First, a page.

a. Sunlight reaching Earth can heat the land, ocean, and atmosphere. Some of that sunlight is reflected back to space by the surface, clouds, or ice. Much of the sunlight that reaches Earth is absorbed and warms the planet.
Students investigate passive solar building design with a focus on heating. Insulation, window placement, thermal mass, surface colors, and site orientation are addressed in the background materials and design preparation. Students test their projects for thermal gains and losses during a simulated day and night then compare designs with other teams for suggestions for improvements.
Student teams design and build solar water heating devices that mimic those used in residences to capture energy in the form of solar radiation and convert it to thermal energy. In this activity, students gain a better understanding of the three different types of heat transfer, each of which plays a role in the solar water heater design. Once the model devices are constructed, students perform efficiency calculations and compare designs.
In this mock mission, students become members of a research team and conduct a series of tasks to audit Earth's radiative budget. They use a Java Applet/visual viewer to access satellite data sets, calculate the balance of incoming and outgoing solar radiation, and defend their answers to a number of science questions.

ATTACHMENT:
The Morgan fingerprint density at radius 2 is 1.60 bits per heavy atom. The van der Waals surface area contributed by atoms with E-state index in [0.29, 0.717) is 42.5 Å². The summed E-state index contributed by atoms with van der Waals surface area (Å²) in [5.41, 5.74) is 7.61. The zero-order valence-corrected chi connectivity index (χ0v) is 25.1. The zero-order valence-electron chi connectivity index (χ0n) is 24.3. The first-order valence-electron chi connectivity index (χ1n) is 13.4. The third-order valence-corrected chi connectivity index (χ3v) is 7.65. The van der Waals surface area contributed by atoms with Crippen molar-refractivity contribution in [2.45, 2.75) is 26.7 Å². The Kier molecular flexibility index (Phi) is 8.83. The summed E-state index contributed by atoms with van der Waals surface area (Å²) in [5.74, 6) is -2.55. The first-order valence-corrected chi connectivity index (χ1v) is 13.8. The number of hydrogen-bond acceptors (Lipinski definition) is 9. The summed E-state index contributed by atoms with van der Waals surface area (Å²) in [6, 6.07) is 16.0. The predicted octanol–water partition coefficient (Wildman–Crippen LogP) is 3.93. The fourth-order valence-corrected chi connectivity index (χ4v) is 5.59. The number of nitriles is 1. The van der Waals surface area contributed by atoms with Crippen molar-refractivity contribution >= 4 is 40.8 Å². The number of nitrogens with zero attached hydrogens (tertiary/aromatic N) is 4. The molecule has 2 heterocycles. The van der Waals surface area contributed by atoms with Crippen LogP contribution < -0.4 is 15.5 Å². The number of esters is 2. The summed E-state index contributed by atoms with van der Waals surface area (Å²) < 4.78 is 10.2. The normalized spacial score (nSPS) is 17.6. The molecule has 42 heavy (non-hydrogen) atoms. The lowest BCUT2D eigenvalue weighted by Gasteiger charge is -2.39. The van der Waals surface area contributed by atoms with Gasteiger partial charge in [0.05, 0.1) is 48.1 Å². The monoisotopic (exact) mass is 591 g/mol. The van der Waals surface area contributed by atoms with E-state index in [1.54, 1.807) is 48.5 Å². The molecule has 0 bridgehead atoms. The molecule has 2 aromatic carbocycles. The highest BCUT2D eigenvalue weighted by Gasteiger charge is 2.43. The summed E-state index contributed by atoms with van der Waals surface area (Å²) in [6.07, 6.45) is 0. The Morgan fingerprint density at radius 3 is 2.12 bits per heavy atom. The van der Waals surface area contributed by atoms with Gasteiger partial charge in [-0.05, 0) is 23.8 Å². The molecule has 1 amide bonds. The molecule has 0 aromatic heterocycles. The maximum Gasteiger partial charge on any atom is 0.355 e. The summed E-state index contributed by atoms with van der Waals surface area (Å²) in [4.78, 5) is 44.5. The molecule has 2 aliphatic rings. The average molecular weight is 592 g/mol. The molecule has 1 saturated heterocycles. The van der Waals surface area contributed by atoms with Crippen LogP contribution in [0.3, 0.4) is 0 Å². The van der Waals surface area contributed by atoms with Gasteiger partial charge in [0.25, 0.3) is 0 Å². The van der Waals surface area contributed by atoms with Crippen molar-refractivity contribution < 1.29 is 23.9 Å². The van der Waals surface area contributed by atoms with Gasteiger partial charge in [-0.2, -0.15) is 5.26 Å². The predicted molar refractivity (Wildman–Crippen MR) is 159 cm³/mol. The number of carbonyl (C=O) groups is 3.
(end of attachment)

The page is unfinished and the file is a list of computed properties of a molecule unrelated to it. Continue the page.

This activity introduces students to different forms of energy, energy transformations, energy storage, and the flow of energy through systems. Students learn that most energy can be traced back to nuclear fusion on the sun.
This activity introduces students to the process of converting sunlight into electricity through the use of photovoltaics (solar cells). Students complete a reading passage with questions and an inquiry lab using small photovoltaic cells.
This activity engages learners in exploring the impact of climate change on arctic sea ice in the Bering Sea. They graph and analyze sea ice extent data, conduct a lab on thermal expansion of water, and then observe how a scientist collects long-term data on a bird population.
The purpose of this activity is to identify global patterns and connections in environmental data contained in the GLOBE Earth Systems Poster, to connect observations made within the Earth Systems Poster to data and information at the National Snow and Ice Data Center, and to understand the connections between solar energy and changes at the poles, including feedback related to albedo.
In this extensive activity students estimate the energy output of the Sun by doing a simple experiment and discover how much energy sunlight provides to Earth and the role of the Sun in the Earth System. Students also evaluate the power of sunlight closer to the Sun, at the distance of Mercury, since the activity was developed in support of the NASA Mercury Messenger program.
This lesson is a lab in which students use thermometers, white and dark paper, and lamps to measure differences in albedo between the light and dark materials. Connections are made to albedo in Antarctica.
This activity features video segments from a 2007 PBS program on solar energy. Students follow a seven-step invention process to design, build, and test a solar cooker that will pasteurize water. In addition, they are asked to describe how transmission, absorption, and reflection are used in a solar cooker to heat water and to evaluate what variables contribute to a successful cooker.